If we split up conscientiousness, what is the relationship with creativity? In a paper entitled "The Big Five personality dimensions: Implications for research and practice in human resource management", Michael Mount and Murray Barrick looked at the combined effects of a number of studies and found that dependability correlated -.04 with creativity whereas achievement correlated .19.
A more recent study is even more compelling. In their paper titled "Conscientiousness Is Not Always a Good Predictor of Performance: The Case of Creativity" (published in The International Journal of Creativity & Problem Solving), Roni Reiter-Palmon and her colleagues looked at the effects of each component of conscientiousness on creativity independent of the other. Across two separate studies, they had undergraduates fill out self-report measures of conscientiousness. Measures of competence, achievement striving, and self-discipline were combined to form the achievement component, and measures of order, dutifulness, and deliberation were combined to form the dependability component. Additionally, in one of their studies, they had participants report their creative achievement and in another study participants completed a test of creative problem solving.
In both studies, neither achievement, dependability nor overall conscientiousness scores were, by themselves, related to creativity. However, once they used a statistical procedure called regression to remove the common element across achievement and dependability (presumably, a disposition to work hard), they found that those scoring higher on the achievement component tended to be more creative whereas those scoring higher on the dependability component tended to be less creative. The researchers concluded that
"the use of the broader factor of conscientiousness to predict creativity provides a limited and misleading picture ... The results of this study, therefore, provide support to the recommendation that the full factor of conscientiousness should not be used as a predictor when creativity is an important aspect of that performance."
Their regression coefficients were far from perfect, so of course there will be lots of individual creative achievers who score high in dependability, and many scoring low in achievement. Also, being a regression analysis, it's not clear exactly how achievement, dependability, and creativity are related to one another. Still, the effects are significant and welcome an explanation. I can think of a few possibilities.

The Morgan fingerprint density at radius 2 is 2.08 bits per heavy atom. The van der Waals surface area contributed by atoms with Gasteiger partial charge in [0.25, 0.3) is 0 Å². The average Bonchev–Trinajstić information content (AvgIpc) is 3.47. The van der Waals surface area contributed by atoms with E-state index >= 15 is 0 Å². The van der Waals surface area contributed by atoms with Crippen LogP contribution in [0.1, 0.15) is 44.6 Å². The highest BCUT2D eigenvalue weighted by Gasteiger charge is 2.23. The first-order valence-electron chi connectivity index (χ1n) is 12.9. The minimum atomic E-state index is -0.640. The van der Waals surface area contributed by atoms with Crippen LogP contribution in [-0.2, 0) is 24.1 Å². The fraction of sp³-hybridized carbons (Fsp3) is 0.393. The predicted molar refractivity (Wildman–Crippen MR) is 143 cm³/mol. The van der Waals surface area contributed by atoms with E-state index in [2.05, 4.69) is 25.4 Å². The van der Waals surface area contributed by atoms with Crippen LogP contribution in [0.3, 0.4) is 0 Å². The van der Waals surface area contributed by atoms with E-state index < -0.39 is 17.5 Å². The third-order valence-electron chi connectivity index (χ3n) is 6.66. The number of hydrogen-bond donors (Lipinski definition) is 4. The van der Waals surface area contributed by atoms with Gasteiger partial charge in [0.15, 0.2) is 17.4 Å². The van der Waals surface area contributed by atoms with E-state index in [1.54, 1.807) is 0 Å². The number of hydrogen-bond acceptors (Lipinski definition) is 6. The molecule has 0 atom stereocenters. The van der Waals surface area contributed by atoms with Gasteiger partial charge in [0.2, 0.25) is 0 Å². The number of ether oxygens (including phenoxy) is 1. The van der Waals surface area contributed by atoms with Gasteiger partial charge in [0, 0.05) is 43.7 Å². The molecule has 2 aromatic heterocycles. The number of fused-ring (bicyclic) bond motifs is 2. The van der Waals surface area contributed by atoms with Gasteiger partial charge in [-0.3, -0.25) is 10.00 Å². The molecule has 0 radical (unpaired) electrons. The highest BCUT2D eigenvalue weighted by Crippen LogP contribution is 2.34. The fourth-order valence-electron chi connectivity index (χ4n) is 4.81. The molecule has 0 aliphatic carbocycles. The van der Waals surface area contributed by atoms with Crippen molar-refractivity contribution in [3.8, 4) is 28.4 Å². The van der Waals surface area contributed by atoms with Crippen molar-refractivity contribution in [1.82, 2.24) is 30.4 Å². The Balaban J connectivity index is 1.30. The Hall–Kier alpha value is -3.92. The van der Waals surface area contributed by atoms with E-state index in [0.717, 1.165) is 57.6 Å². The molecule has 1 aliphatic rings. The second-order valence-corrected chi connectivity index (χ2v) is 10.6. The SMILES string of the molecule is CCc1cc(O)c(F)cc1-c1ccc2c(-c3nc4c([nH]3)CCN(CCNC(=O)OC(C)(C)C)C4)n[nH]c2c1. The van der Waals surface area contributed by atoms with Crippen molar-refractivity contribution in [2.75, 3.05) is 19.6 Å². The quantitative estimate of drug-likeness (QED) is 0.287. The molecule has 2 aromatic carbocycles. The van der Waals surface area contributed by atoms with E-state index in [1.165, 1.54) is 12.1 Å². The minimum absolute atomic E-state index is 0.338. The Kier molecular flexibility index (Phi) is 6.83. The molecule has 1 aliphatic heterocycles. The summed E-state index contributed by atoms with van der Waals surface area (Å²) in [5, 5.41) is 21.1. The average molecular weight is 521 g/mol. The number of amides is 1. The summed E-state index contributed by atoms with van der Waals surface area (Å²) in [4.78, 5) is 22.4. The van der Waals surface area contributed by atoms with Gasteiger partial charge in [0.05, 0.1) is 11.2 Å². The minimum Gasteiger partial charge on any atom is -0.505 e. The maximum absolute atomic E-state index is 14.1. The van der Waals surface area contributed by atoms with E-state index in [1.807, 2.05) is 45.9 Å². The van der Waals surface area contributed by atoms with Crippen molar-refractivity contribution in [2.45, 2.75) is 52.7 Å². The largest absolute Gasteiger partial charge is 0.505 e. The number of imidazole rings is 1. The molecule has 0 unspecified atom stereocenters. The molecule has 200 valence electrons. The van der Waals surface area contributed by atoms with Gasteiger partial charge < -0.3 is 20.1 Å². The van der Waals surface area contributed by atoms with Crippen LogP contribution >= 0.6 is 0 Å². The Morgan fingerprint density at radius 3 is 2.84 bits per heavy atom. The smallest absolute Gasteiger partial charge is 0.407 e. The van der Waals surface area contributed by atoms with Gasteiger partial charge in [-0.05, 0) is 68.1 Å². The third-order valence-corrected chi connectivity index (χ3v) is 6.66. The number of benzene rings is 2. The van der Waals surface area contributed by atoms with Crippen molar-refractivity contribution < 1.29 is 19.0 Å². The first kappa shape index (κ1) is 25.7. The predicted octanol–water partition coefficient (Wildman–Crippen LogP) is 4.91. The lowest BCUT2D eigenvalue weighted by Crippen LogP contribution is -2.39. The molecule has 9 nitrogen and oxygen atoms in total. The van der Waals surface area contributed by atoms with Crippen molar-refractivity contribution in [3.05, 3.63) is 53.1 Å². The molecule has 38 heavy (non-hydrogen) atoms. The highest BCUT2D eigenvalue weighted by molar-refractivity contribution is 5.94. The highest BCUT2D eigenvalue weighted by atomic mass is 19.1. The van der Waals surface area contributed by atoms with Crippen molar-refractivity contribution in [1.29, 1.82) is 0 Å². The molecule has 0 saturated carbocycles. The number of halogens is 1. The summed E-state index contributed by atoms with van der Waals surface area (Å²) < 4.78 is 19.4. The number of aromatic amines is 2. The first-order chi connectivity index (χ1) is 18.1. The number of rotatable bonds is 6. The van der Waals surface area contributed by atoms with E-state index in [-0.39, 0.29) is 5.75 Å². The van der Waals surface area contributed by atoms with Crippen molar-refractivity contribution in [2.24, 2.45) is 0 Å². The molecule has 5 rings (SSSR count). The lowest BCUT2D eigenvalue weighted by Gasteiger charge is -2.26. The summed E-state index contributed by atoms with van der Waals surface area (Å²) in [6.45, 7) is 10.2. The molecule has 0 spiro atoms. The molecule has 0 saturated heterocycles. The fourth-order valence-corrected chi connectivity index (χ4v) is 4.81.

Perhaps those who can deal with disarray also have high tolerance for ambiguity -- a trait also associated with creativity. Another possibility is that those with less tolerance for orderliness may also have less tolerance for rules in general, and by breaking rules they tend to be more creative. Yet another possibility is that creative people may have more confidence in their ideas, so see less of a need to depend on others, which eventually leads to higher levels of creativity. This lack of caring what others think (creative people don't tend to be people pleasers), and lack of a desire to do everything just right may be exactly what is needed to persevere in the long-term, despite setbacks and despite criticism. Failure is a crucial part of creativity, and too much dependability/orderliness may prevent the amount of failure necessary for creative greatness.
In his classic review of the relationship between intelligence, creativity, and personality, Frank X. Barron and David Harrington concluded that creative people tend to take more risks and are more impulsive (low conscientiousness) but they also see themselves as competent and hard-working (high conscientiousness). This seeming paradox (that creative people are simultaneously both high and low in conscientious) can be resolved by recognizing there are two different aspects of conscientiousness, each one with opposite correlations with creativity. Creative individuals tend to be more self-focused, independent, and intrinsically motivated (lower dependability/orderliness) while also being more driven, persistent and gritty (higher industriousness/achievement).
I'd be interested to know how the different aspects of conscientiousness differ by creative domain. In his large review of the literature, Gregory Feist found found a positive relationship between conscientiousness and scientific performance and a negative relationship between conscientiousness and artistic performance. Perhaps scientists can't afford to be as disorderly as artists. Or, perhaps only conventional scientists can't afford to be disorderly, whereas revolutionary, creative scientists show the profile of the typical artist. Lots of intriguing possibilities for future research.
© 2011 by Scott Barry Kaufman